Last year on International Women’s Day, I wrote about advice I would give my daughters (read blog here)

So this year I’m going to write about all the ways my Mum has inspired me to set up Wrapped in Kindness and sell Irish gifts online.

My Mum’s name is Helen and she is a no-nonsense Kilkenny woman. She is number 4 of 15 children. She grew up on a dairy farm and did more than her fair share of milking and thinning beet in between schoolwork. She moved to Dublin straight after her Leaving Cert and started working in The Central Bank. She had to leave her job in 1974 when she got married, as that was the law at the time.

Now that you have an outline sketch, let me fill in some colour for you with the ways she has inspired me:

She taught me about the value of handmade – she made her own wedding dress, our christening robe from her wedding dress, our communion dresses, my sisters confirmation outfit and even got paid to make a couple of wedding dresses for other people.

She also knit our school cardigans, our communion cardigans and lots of baby cardigans. She had orange plastic boxes full of patterns for various sewing, knitting and crochet projects, that people were so fond of collecting  week by week in the 70’s.

She taught me to knit when I was about 7 and I became obsessed with it, constantly hassling her to buy me wool and do the difficult parts of the patterns for me and she always obliged.

In more recent years, since her eyesight wasn’t as good anymore, she took up pottery and has made the most beautiful pieces – cherished Christmas tree decorations with her Grandkids names on them and lots more.

She is one of the kindest people I know and taught me a lot about being considerate to others.

When we were small she volunteered to do meals on wheels in our local community – I can so vividly remember going with her in the car to deliver the meals after school. There is a very distinct smell from a warm meat and two veg meal, wrapped in newspaper and placed in a wicker carry basket. I didn’t much like the smell as a kid – it meant being trapped in the car for a couple of hours, or worse still, being roped in to help carry something inside an old person’s house.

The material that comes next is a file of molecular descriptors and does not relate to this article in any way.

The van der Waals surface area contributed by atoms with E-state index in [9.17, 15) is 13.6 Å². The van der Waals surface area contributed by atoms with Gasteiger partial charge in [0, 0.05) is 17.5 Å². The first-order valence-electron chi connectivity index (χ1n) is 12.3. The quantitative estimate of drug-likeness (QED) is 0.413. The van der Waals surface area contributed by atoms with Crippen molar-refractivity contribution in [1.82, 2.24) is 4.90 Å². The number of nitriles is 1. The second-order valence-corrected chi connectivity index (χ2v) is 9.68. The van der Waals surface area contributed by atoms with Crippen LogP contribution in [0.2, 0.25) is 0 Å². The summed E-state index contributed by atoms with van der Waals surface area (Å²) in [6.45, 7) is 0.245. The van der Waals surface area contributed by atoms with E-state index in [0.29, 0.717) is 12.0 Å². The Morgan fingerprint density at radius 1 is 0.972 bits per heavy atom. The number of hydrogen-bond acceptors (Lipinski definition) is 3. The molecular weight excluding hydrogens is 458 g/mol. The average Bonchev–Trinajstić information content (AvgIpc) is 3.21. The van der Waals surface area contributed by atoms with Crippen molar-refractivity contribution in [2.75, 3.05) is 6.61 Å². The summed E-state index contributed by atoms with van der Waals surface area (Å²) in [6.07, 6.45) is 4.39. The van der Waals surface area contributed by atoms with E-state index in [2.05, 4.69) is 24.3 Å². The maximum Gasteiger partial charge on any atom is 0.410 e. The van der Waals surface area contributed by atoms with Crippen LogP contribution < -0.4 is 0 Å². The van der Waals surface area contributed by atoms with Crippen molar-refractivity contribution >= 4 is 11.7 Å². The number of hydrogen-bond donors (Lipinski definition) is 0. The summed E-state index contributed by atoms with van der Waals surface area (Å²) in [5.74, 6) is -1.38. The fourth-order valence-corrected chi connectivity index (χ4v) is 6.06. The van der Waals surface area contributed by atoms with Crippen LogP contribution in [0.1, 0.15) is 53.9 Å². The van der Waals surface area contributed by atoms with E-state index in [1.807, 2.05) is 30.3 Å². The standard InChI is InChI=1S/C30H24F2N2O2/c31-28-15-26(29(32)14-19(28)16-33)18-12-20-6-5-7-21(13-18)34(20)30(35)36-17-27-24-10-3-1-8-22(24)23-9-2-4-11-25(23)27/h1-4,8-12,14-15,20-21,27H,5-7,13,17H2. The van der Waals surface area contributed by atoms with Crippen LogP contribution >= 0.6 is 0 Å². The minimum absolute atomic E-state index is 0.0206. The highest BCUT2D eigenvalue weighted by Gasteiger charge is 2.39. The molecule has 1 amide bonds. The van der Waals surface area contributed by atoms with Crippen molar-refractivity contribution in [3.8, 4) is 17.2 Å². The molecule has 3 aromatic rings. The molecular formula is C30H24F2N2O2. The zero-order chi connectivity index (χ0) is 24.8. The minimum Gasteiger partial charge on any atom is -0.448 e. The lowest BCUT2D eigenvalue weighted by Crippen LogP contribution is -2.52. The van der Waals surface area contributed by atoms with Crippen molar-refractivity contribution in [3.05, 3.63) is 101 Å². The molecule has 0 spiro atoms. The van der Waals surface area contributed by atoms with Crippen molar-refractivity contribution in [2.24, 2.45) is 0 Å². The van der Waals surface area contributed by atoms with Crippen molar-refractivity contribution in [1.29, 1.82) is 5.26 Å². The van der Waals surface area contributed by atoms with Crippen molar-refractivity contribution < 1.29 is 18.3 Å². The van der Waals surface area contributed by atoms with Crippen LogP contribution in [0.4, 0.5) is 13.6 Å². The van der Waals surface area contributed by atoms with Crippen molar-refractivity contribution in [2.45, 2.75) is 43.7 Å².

She was also extremely charitable to any members of The Travelling Community that came calling to our door – always giving them something, even when she didn’t have much to spare with 5 of us to look after. She knew all of their names and their kids names and asked after everyone every week.

She gave me a love for accessorising – my first introduction to accessorising came from watching my Mum get ready to go to work. She worked 8pm to 12am, Monday to Friday in the AIB cheque clearing house. After helping with our homework and cooking dinner, she’d go upstairs and start getting ready for work.

She had an amazing collection of earrings and scarves and always brightened up her drab navy uniform with one of each. She left the house in a waft of Tresor perfume and I’d stay in her room, trying on her earrings and scarves. I didn’t have my ears pierced at the time so I spent a lot of time holding them up to my ears and trying to imagine what they’d look like on me.

She taught me to look for Irish made products – My Mum was an early adopter of the whole “Buy Irish” movement and taught me to look for the Guaranteed Irish symbol. The Guaranteed Irish initiative was set up in 1974 (Learn more about Guaranteed Irish here)

I remember being in Quinnsworth, buying school copybooks with her and she checked the back of every packet until she found ones with the guaranteed Irish symbol on them. I actually remember her explaining to me what the symbol meant and how it would help to create jobs in Ireland.

She also took pride in checking her Superquinn receipt to see how much of the total value was from buying Irish items.

She taught me about the importance of remembering occasions and never to  go visiting someone with “my hands swinging” – Despite having a huge family and lots of nieces and nephews, she never forgot a gift for a birthday, new baby, communion or confirmation.

When we visited Mum’s family in Kilkenny, she always stopped at the shop to buy something to bring in with her and she used to always say – “we can’t go in with our hands swinging”

She knew the importance of a good gift to make people feel special.

I’m very grateful for the lessons my lovely Mum taught me, and know they were fundamental to the creation of Wrapped in Kindness and selling beautiful Irish gifts online.

Happy International Women’s Day 2023!

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